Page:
Rethinking “Said” vs. “The” in Patent Claims

Rethinking “Said” vs. “The” in Patent Claims

Photograph of Scrabble tiles arranged to form the term "WORDS"

By Andrew Currier

Patents are a unique convergence of technical writing and legal writing.  The result is a highly specialized form of writing.  Weaving complex technical and legal concepts into a coherent patent application is hard, and often results in the use of jargon.   One notable piece of jargon is the use of the word “said” inside claims. However, the use of “said” in patent claims has been in steady decline[1] and is no longer fashionable. The primary cited reason is that “said” is legalese while “the” is plain language.  For fun, however, I want to offer some reasons why killing off “said” might not make sense.

Consider the “said is legalese” argument.  Expanding on the argument, legalese is bad because it makes something harder to read.   It is a logical statement.   Except that claims as whole are legalese, and omitting the use of “said” does not change that fact.  By long standing convention, patent claims are curiously restricted to a format of one long sentence, with a preamble, a transition term like “comprising”, and then a number of interconnected elements and associated functional statements, all awkwardly separated into quasi-sentences with semicolons rather than periods.   Unless the entire format of claim is overhauled to make the entire format “plain language”, dropping the use of “said” hardly makes claims instantly understandable.  I suggest that, precisely because claims are “legalese”, that the use of “said” can actually help with claim interpretation.

How is that possible? How can “said” be clearer than “the”? For even the clearest patent applications, claim construction is best performed after a stiff drink.   Having put on our claim interpretation hats, we are agreeing to delve into the obscure English dialect of patents, to try and understand the scope of the intended monopoly.   The exercise involves parsing the claim into elements, sub-elements and the functions attached to each.  There is nothing “plain language” about the exercise hence the paradox… it is precisely because the word “said” is so awkward and jarring to read that it sends a clear message to the reader that the term in question has been previously introduced.

There is another reason to consider that there may be room for both “the” and “said” inside a claim, as long as one avoids the apocryphal “the said”.  While archaic, in non-patent English, “said” is unambiguously a definite article. It is an emphatic declaration that a term has been used previously in a piece of writing.   However, “the” is not always used in the same way.  “The” is more flexible and can be used in the same way as “said”, but it in common English, it is also used more broadly.  For example, in regular English “The President of the United States” does not require the piece of writing to initially refer to “A President of the United States”, which would be absurd.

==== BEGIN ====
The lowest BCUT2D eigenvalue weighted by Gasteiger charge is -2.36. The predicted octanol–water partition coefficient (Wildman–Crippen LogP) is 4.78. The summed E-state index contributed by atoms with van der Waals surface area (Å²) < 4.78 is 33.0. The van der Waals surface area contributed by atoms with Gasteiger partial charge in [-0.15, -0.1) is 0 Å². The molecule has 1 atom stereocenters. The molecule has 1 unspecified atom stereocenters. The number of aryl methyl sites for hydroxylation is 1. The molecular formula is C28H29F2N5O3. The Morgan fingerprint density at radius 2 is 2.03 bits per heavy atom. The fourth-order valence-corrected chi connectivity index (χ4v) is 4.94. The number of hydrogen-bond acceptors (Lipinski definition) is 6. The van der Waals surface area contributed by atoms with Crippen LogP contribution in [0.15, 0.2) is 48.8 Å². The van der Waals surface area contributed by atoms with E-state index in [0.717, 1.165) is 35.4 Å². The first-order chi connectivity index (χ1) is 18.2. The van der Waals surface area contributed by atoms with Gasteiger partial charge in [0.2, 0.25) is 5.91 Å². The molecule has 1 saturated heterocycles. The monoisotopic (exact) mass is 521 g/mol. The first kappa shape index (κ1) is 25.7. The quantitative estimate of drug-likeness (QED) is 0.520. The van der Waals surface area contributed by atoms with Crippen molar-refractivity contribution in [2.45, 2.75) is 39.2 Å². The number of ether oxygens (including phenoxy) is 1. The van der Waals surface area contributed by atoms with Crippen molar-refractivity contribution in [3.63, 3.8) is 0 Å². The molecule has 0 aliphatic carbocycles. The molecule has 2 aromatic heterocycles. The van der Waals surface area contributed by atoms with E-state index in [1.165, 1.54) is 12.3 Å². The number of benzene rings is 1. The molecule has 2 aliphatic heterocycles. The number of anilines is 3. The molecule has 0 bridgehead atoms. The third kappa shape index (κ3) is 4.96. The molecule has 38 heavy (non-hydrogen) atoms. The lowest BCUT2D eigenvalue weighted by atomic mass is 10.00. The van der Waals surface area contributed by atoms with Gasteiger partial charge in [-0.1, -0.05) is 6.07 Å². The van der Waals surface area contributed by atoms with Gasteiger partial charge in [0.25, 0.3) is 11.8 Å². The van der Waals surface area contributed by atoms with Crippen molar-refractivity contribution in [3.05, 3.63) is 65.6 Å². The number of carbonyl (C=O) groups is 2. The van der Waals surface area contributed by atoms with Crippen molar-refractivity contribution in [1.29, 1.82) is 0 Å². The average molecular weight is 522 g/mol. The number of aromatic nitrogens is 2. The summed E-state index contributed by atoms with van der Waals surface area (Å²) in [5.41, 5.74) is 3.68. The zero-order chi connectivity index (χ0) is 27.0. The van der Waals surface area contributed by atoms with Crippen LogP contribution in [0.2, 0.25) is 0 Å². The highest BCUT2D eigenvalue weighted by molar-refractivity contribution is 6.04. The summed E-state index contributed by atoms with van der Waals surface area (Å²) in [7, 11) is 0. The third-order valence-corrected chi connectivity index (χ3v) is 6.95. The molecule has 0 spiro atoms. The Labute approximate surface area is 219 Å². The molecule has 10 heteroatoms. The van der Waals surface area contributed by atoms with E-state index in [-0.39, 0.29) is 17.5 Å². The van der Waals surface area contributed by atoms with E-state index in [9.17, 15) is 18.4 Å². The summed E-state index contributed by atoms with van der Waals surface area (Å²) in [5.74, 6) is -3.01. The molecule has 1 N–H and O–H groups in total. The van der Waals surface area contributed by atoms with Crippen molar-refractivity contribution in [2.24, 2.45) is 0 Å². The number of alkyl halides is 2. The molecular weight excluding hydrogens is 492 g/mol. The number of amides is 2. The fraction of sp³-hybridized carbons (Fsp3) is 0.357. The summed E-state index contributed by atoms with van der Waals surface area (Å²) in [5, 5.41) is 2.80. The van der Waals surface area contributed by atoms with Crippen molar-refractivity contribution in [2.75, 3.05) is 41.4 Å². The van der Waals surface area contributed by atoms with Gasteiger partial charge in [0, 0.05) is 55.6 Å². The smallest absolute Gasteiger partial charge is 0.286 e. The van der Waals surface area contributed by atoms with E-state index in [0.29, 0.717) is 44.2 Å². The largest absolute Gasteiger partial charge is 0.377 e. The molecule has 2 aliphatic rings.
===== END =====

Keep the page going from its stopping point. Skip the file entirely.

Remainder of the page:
To illustrate the point of how “said” and “the” can be elegantly used in the same claim, consider the following example:

EXAMPLE 1 (“Said” and “the” permissible)

A pie;

A piece of said pie;

The remainder of said pie.

A patent purist may argue that “the remainder” is ambiguous because it lacks antecedent.  I would suggest that this rigidity defies the “plain language” and “no jargon” doctrines as well. Indeed, if we are forbidden from using “said” and adhere to a strict rule that “the” cannot be used unless it is introduced earlier by an indefinite article, the claim elements would need to read along the following lines:

EXAMPLE 2 (“Said” is impermissible; “the” is permissisble.)

A pie having a plurality of pieces;

A first piece of the plurality of pieces of the pie;

A remainder of the plurality of the pieces of the pie;

The remainder of the pie.

Respectfully, I am of the view that EXAMPLE 1 is much easier to understand, whereas EXAMPLE 2 is jargony and hard to read.

In conclusion, I support a flexible approach to all writing and simply suggest that patent drafters take the time to consider the “why” behind certain drafting choices.  I do not see a “right” or “wrong” way here, only the need to be mindful.  There are an infinite number of ways to prepare an elegant patent specification, but infinitely more ways to prepare one that is inelegant, especially if we are held too rigidly to rules.

Andrew Currier is a recognized thought leader and provides IP strategy counselling for  technology companies across the globe.  He can be reached at


[1] According to Dennis Crouch, the use of the word “said” in claims has steadily fallen from nearly 90% of all claim sets before 1996, down to 60% in 2005, dropping to 22% in 2017.  ( and

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